In the case of the reintroduction of the Temminck’s Pangolin to Zululand, the animals need around the clock monitoring to ensure they acclimatise, find suitable food and gain weight.

“The Zululand Conservation Trust has been involved in the hands-on monitoring and soft release process, and have funded the equipment needed to ensure reliable monitoring. The Temminck’s Pangolin has not roamed Zululand for nearly 70 years, and so this is a historic moment for us and an incredible project of proactive conservation of an extremely endangered species,” said Frances Hannah, ZCT project coordinator.

In another bit of good news, TimesLIVE reported on Saturday that a ward in the Johannesburg Wildlife Veterinary Hospital was being fitted with hi-tech equipment for pangolins that had recovered from poaching or trafficking.

The VIPs — Very Important Pangolins — will benefit from the ward’s oxygen generator, anaesthetic machine and hand-held dental X-ray machine.

“When they come to us they have been in a cage, backpack or bucket without water or food for many days. Some for up to a month,” said Karin Lourens, the vet who founded the hospital four years ago with rehabilitation specialist Nicci Wright. “Besides being malnourished and dehydrated, they often have hidden complications like pneumonia and post-traumatic stress disorder.”

Wright said pangolins are shy, solitary and sensitive animals.

“Their trauma isn’t just physical but psychological too. Treating their emotional scars is a vital part of the pangolin healing process,” she said.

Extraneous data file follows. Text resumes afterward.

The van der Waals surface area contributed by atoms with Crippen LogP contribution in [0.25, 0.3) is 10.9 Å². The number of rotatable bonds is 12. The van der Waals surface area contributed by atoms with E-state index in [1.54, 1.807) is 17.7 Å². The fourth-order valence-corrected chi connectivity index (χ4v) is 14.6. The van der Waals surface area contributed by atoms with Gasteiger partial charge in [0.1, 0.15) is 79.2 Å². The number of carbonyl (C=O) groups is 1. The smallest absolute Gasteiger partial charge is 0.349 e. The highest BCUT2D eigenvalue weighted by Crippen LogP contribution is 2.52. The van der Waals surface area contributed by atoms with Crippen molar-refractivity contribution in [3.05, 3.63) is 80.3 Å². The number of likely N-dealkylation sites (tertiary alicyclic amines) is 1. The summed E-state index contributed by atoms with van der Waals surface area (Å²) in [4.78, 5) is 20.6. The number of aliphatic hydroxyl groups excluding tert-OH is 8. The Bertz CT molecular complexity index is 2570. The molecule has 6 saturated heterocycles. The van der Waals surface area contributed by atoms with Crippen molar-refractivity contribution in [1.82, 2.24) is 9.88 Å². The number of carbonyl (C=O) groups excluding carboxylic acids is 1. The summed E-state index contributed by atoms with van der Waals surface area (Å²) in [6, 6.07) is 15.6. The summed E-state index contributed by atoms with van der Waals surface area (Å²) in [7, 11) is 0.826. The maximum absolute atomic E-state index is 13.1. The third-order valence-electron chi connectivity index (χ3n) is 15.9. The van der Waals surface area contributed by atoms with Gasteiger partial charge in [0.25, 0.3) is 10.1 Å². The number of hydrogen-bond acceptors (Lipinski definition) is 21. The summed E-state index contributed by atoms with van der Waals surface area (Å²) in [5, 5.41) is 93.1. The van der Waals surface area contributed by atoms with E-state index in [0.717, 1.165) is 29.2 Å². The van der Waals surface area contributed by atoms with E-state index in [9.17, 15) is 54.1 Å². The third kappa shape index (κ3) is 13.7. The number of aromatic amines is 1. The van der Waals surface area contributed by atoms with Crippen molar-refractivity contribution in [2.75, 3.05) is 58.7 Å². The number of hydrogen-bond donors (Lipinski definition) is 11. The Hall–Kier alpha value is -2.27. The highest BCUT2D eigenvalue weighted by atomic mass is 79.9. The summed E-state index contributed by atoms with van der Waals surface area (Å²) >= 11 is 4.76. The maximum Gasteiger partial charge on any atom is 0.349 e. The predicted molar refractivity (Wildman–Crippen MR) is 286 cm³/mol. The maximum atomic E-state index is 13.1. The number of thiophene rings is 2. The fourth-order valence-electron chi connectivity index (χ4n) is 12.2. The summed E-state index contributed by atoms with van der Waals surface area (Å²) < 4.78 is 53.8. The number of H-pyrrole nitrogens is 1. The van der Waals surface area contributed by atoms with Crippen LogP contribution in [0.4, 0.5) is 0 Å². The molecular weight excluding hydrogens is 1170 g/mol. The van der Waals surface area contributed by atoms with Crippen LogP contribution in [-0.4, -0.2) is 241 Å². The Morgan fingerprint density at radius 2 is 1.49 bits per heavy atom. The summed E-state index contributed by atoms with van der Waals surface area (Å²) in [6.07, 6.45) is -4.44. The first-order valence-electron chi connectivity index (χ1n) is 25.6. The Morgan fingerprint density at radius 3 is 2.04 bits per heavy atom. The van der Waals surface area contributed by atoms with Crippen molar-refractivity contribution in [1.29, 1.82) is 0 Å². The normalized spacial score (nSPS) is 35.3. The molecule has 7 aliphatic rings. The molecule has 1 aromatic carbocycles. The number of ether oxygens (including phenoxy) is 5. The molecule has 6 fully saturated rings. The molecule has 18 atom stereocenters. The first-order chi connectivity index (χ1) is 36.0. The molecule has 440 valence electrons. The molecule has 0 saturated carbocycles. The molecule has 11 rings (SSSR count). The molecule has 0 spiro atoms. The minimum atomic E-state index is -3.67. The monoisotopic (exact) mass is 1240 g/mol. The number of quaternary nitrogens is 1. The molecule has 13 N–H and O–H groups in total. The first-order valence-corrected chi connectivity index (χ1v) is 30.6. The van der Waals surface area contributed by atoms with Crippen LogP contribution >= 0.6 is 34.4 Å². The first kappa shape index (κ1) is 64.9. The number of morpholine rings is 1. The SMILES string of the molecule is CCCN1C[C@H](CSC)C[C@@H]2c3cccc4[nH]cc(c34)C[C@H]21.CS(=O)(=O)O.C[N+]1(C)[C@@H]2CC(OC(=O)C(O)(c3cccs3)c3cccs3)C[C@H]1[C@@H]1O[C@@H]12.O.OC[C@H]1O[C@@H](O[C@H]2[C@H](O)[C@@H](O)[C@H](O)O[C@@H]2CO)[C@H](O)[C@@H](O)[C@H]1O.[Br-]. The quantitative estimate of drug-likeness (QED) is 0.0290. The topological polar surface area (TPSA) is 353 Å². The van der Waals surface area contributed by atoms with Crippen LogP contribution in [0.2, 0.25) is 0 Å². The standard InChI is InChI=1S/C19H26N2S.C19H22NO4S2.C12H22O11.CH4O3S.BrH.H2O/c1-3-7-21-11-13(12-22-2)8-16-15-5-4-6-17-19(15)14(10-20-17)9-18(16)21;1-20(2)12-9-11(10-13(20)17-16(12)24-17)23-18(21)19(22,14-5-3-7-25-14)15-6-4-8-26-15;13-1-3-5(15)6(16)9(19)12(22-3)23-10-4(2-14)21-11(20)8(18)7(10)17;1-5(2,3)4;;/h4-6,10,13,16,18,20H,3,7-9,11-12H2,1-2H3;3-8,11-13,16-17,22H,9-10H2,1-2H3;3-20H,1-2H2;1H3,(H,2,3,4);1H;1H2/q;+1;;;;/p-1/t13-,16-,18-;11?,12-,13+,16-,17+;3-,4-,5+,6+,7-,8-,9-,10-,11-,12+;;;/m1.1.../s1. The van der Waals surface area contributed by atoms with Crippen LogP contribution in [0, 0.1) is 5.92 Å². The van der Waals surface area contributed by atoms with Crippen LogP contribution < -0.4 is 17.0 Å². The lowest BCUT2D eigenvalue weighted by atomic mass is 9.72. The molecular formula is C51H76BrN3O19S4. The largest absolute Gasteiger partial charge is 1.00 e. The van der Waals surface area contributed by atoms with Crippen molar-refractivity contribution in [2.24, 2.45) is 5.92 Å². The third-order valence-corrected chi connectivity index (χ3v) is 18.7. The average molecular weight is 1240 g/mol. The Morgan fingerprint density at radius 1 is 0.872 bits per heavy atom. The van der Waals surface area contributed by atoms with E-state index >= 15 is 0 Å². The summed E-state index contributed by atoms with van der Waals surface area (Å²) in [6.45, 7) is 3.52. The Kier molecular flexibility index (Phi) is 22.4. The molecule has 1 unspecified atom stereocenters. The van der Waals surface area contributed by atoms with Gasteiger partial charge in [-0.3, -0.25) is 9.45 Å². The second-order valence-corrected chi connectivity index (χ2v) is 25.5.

The plan for the new ward was disclosed at the weekend by Investec, which said the project was an extension of its eight-year-old Rhino Lifeline.

An article on Investec’s website said the hospital had treated 138 Temminck’s Pangolins since it opened, with up to 10 patients at one time.

Because pangolins are solitary and nocturnal, Lourens said it was best to treat them away from the hospital’s noise and temperature fluctuations.

“We’ve learnt that the optimal temperature for pangolins is 23°C which is the average temperature in their burrows in the wild. Any care they receive needs to be done in a dedicated space just for them,” she said.

Pangolins that arrive at the new ward are stabilised for about three days before the start of rehabilitation — a process that can take from a few months to a year.

Each animal is fitted with satellite and VHF telemetry tags so they can be tracked.

“Pangolins can cover up to 10km a night when foraging. As nocturnal mammals they feed at night and on average consume about 10% of their body weight in one night,” said Wright.

Lourens said the animals are “skilled disappearing artists”.

“They’re incredibly quiet, stealthy creatures and they go into burrows — so it’s remarkably easy to lose track of them. They’re like the ghosts of the animal kingdom.”

The Investec article said more than a million pangolins were trafficked in the past decade. Wright said 97 tons of scales from an estimated 160,000 pangolins were trafficked from Africa in 2019.

The African Pangolin Working Group said pangolin scales have been used in traditional medicine for centuries in Africa, and the animals are also poached for bush meat.

“Recently the commodity chain has changed, with Asian development in Africa leading to an increase in demand for pangolin scales in countries like China, Vietnam and Malaysia,” said the Investec article.